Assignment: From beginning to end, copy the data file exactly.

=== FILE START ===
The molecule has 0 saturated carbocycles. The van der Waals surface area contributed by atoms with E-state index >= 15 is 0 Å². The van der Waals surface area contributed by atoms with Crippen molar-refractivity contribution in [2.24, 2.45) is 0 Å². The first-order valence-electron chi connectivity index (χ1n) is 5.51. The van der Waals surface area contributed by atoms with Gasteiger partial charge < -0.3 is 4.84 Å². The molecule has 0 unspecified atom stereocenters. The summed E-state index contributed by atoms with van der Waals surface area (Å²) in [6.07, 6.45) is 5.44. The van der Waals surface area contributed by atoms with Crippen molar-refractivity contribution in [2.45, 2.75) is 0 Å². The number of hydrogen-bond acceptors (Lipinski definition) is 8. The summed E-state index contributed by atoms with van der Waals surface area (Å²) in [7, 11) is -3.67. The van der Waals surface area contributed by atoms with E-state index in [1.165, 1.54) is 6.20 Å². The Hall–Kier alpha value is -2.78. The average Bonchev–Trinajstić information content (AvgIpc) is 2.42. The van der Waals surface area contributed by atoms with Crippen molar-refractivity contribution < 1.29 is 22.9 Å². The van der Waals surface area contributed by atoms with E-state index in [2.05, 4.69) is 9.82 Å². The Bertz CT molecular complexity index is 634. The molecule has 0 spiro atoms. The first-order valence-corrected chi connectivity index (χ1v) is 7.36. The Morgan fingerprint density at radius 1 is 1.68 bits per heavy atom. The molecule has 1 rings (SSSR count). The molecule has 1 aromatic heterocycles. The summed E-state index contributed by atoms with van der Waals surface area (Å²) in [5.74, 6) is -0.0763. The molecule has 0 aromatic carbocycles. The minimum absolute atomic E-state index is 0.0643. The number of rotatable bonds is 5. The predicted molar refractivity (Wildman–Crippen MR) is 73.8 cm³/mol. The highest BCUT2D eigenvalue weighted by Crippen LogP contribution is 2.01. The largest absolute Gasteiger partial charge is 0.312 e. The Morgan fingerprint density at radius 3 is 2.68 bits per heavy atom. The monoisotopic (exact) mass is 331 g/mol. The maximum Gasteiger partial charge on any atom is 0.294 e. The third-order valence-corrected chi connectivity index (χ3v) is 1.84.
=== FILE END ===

The molecule has 0 saturated carbocycles. The van der Waals surface area contributed by atoms with E-state index >= 15 is 0 Å². The van der Waals surface area contributed by atoms with Crippen molar-refractivity contribution in [2.24, 2.45) is 0 Å². The first-order valence-electron chi connectivity index (χ1n) is 5.51. The van der Waals surface area contributed by atoms with Gasteiger partial charge < -0.3 is 4.84 Å². The molecule has 0 unspecified atom stereocenters. The summed E-state index contributed by atoms with van der Waals surface area (Å²) in [6.07, 6.45) is 5.44. The van der Waals surface area contributed by atoms with Crippen molar-refractivity contribution in [2.45, 2.75) is 0 Å². The number of hydrogen-bond acceptors (Lipinski definition) is 8. The summed E-state index contributed by atoms with van der Waals surface area (Å²) in [7, 11) is -3.67. The van der Waals surface area contributed by atoms with E-state index in [1.165, 1.54) is 6.20 Å². The Hall–Kier alpha value is -2.78. The average Bonchev–Trinajstić information content (AvgIpc) is 2.42. The van der Waals surface area contributed by atoms with Crippen molar-refractivity contribution < 1.29 is 22.9 Å². The van der Waals surface area contributed by atoms with E-state index in [2.05, 4.69) is 9.82 Å². The Bertz CT molecular complexity index is 634. The molecule has 0 spiro atoms. The first-order valence-corrected chi connectivity index (χ1v) is 7.36. The Morgan fingerprint density at radius 1 is 1.68 bits per heavy atom. The molecule has 1 rings (SSSR count). The molecule has 1 aromatic heterocycles. The summed E-state index contributed by atoms with van der Waals surface area (Å²) in [5.74, 6) is -0.0763. The molecule has 0 aromatic carbocycles. The minimum absolute atomic E-state index is 0.0643. The number of rotatable bonds is 5. The predicted molar refractivity (Wildman–Crippen MR) is 73.8 cm³/mol. The highest BCUT2D eigenvalue weighted by Crippen LogP contribution is 2.01. The largest absolute Gasteiger partial charge is 0.312 e. The Morgan fingerprint density at radius 3 is 2.68 bits per heavy atom. The monoisotopic (exact) mass is 331 g/mol. The maximum Gasteiger partial charge on any atom is 0.294 e. The third-order valence-corrected chi connectivity index (χ3v) is 1.84.